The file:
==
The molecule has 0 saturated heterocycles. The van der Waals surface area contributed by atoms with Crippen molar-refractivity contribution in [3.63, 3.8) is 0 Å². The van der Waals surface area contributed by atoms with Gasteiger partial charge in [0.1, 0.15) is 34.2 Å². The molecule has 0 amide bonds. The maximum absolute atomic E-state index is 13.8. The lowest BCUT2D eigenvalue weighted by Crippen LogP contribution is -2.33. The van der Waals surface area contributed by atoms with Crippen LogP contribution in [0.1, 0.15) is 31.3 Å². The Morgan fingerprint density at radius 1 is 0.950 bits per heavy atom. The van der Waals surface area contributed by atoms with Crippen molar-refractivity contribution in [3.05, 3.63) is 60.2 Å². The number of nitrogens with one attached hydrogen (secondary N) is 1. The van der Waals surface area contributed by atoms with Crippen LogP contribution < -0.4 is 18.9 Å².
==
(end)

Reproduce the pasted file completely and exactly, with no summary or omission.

The molecule has 0 saturated heterocycles. The van der Waals surface area contributed by atoms with Crippen molar-refractivity contribution in [3.63, 3.8) is 0 Å². The van der Waals surface area contributed by atoms with Gasteiger partial charge in [0.1, 0.15) is 34.2 Å². The molecule has 0 amide bonds. The maximum absolute atomic E-state index is 13.8. The lowest BCUT2D eigenvalue weighted by Crippen LogP contribution is -2.33. The van der Waals surface area contributed by atoms with Crippen LogP contribution in [0.1, 0.15) is 31.3 Å². The Morgan fingerprint density at radius 1 is 0.950 bits per heavy atom. The van der Waals surface area contributed by atoms with Crippen molar-refractivity contribution in [3.05, 3.63) is 60.2 Å². The number of nitrogens with one attached hydrogen (secondary N) is 1. The van der Waals surface area contributed by atoms with Crippen LogP contribution < -0.4 is 18.9 Å².